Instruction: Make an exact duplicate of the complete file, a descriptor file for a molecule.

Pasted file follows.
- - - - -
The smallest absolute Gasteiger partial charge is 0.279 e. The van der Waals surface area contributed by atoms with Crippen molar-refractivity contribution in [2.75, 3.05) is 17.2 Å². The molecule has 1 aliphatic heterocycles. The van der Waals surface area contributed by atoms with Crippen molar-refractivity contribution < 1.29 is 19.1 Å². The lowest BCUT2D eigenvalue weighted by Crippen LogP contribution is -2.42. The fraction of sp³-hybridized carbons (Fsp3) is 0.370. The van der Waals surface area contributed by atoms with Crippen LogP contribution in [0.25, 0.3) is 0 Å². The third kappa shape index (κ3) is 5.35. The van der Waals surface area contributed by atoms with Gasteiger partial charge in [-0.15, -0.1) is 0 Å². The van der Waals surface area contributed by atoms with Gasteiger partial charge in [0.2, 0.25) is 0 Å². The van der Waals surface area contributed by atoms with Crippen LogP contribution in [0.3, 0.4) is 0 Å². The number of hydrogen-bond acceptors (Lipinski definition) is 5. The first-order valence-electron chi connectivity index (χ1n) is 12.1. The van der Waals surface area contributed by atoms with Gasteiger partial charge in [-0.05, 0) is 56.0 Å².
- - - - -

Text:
The smallest absolute Gasteiger partial charge is 0.279 e. The van der Waals surface area contributed by atoms with Crippen molar-refractivity contribution in [2.75, 3.05) is 17.2 Å². The molecule has 1 aliphatic heterocycles. The van der Waals surface area contributed by atoms with Crippen molar-refractivity contribution < 1.29 is 19.1 Å². The lowest BCUT2D eigenvalue weighted by Crippen LogP contribution is -2.42. The fraction of sp³-hybridized carbons (Fsp3) is 0.370. The van der Waals surface area contributed by atoms with Crippen LogP contribution in [0.25, 0.3) is 0 Å². The third kappa shape index (κ3) is 5.35. The van der Waals surface area contributed by atoms with Gasteiger partial charge in [-0.15, -0.1) is 0 Å². The van der Waals surface area contributed by atoms with Gasteiger partial charge in [0.2, 0.25) is 0 Å². The van der Waals surface area contributed by atoms with Crippen LogP contribution in [0.3, 0.4) is 0 Å². The number of hydrogen-bond acceptors (Lipinski definition) is 5. The first-order valence-electron chi connectivity index (χ1n) is 12.1. The van der Waals surface area contributed by atoms with Gasteiger partial charge in [-0.05, 0) is 56.0 Å².